In today’s world, if “Content is King,” then a content management system is undoubtedly the royal council. With hundreds of other things on your plate, handling a content management system (CMS) can be a real headache as a developer. So you might be wondering: which is the best CMS for developers? And the short answer is: it depends on your needs.


Choosing the right content management system is no easy task. Consider the costs, learning curve, the purpose of your store, and any security issues. Where a seasoned web designer may prefer a CMS that’s easy to customize and integrate code into, a hands-on artist may just be looking for a simple and intuitive web platform to showcase products.

In this blog post, we’ll break down some of the most popular content management systems for developers so you can make an informed decision about what works best for you and your business.

One thing you should consider before choosing a content management system for your website is the scalability of the platform. It should be able to handle the current and future needs of your website in terms of user traffic, content, and functionalities. It’s important to ensure that the CMS you choose can grow with your website and business and can handle any potential increase in traffic and content without breaking down or becoming slow.  This doesn’t just end with the CMS. You should choose the right platform to host your site too.

Ready? Let’s go.

Also: If you’re looking to add intelligence suggestions (grammar and spell checking, autocomplete, and scoring) to your CMS platform, check out Sapling’s SDK.

What is a content management system (CMS)?

A content management system (CMS) is a software application or set of tools that allows you to create, edit, manage, and publish digital content.

In other words, a CMS helps you keep track of your stuff.

Some popular examples of a CMS include WordPress, Drupal, Joomla, and Wix. These systems are used by millions of people around the world to power everything from simple blogs to complex enterprise websites. We chose these in particular because they are CMS for developers, which have specific considerations.

Types of CMS Systems

  • Headless vs non-headless CMS. A non-headless CMS delivers its content through a pre-built templating system. In other words, the front-end and back-end are tightly coupled, making it difficult (or impossible) to deliver content to anything other than the pre-built templated website. But with a headless CMS, developers have more freedom in the design and presentation of the content, since the backend system isn’t entirely dependent on the ‘head’ or the frontend system.
  • Open-source vs proprietary CMS. An open-source CMS is a system with its source code freely available for anyone to use, modify, and distribute—like WordPress. A proprietary CMS, on the other hand, is a system with a closed source code that can only be accessed and used by the company that owns it—like Adobe Experience Manager.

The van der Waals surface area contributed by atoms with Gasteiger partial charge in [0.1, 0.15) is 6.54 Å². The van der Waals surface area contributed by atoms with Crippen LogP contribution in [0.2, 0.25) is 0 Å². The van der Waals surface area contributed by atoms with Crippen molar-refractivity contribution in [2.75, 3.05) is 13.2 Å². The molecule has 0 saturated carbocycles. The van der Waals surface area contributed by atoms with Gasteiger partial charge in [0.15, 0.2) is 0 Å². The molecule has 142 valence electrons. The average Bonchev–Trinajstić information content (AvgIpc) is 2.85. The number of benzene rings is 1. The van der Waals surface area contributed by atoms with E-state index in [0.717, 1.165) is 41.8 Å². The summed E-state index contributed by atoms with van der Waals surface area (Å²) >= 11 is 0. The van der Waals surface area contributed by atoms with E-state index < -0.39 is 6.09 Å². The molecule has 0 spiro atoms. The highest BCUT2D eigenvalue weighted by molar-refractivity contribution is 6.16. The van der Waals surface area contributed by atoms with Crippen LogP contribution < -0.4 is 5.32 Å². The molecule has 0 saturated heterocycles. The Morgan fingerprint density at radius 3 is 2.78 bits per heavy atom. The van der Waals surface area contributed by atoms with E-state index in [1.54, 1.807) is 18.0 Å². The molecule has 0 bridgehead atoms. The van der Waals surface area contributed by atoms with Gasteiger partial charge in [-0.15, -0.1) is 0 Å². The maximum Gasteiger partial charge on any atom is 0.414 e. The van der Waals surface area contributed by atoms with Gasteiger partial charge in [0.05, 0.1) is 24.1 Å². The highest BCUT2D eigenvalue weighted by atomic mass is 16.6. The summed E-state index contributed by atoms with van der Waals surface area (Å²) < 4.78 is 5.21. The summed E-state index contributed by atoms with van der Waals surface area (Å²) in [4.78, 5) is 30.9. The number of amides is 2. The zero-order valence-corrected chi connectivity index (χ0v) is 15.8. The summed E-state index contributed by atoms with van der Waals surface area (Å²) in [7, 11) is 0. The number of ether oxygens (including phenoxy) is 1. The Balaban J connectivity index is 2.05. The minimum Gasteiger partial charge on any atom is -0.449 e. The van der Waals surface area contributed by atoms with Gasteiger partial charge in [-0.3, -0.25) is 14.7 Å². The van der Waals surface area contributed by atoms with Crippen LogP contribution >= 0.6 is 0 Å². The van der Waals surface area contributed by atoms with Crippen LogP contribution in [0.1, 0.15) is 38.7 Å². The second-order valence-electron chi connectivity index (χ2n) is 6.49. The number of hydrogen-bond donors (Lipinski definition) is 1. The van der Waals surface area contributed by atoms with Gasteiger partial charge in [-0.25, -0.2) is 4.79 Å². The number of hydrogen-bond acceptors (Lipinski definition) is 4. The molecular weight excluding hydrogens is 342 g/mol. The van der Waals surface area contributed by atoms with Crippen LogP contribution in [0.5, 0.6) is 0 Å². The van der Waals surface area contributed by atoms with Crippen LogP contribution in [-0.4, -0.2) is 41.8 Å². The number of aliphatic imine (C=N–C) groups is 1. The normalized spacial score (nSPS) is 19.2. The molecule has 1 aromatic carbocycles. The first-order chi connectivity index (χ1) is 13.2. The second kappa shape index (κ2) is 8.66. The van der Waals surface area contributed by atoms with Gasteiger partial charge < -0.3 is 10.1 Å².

• Self-hosted vs cloud-based CMS. A self-hosted CMS is a system that you host and manage on your own web server. This means you have full control over your server environment, but it also comes with the responsibility of keeping your system up-to-date and secure. But a cloud-based CMS like SquareSpace is a system that’s hosted by the CMS provider, so while developers have less control, they don’t have to worry about server maintenance.
  • CMS platforms vs. website builders. A CMS platform is a back-end only system that gives developers more freedom in designing and presenting content. A website builder, on the other hand, is a visual drag-and-drop tool that helps you build the appearance of your website—but with less control over the code. These systems may not require developer involvement.
Website builders often have drag-and-drop UIs.

Now that we’ve got that out of the way, let’s take a look at the criteria for some great CMS systems.

Criteria for Picking a Developer CMS

  • Extensibility (plugins, etc.): Many businesses just use boring, standard-issue website templates. And while they can do the trick, you can really stand out from the competition by customizing your site with plugins, custom code, modules, or extensions to truly enhance the user experience and boost conversions. For instance, you could add a location-based currency plug-in, or add a delivery estimate underneath every product.
  • Flexibility: You should be able to customize your site’s design without having to code from scratch. Ideally, you should be able to find or create a theme that fits your brand perfectly, and easily add any custom integrations with little friction. As a developer, you may also want the ability to modify the code directly.
  • Security: The ability to keep your site safe from hackers. In today’s world, it’s more important than ever to make sure your website is secure. A good CMS will have security features built in, or at the very least, allow you to easily add security features like two-factor authentication and SSL encryption.
  • Performance & speed: A slow website is a surefire way to lose visitors. A good CMS will allow you to easily add caching and other performance enhancements to keep your site running quickly.
  • Intuitive interface: A great CMS should have an easy-to-use interface that even non-technical users can maneuver. It should be easy to add and edit content without having to touch a line of code.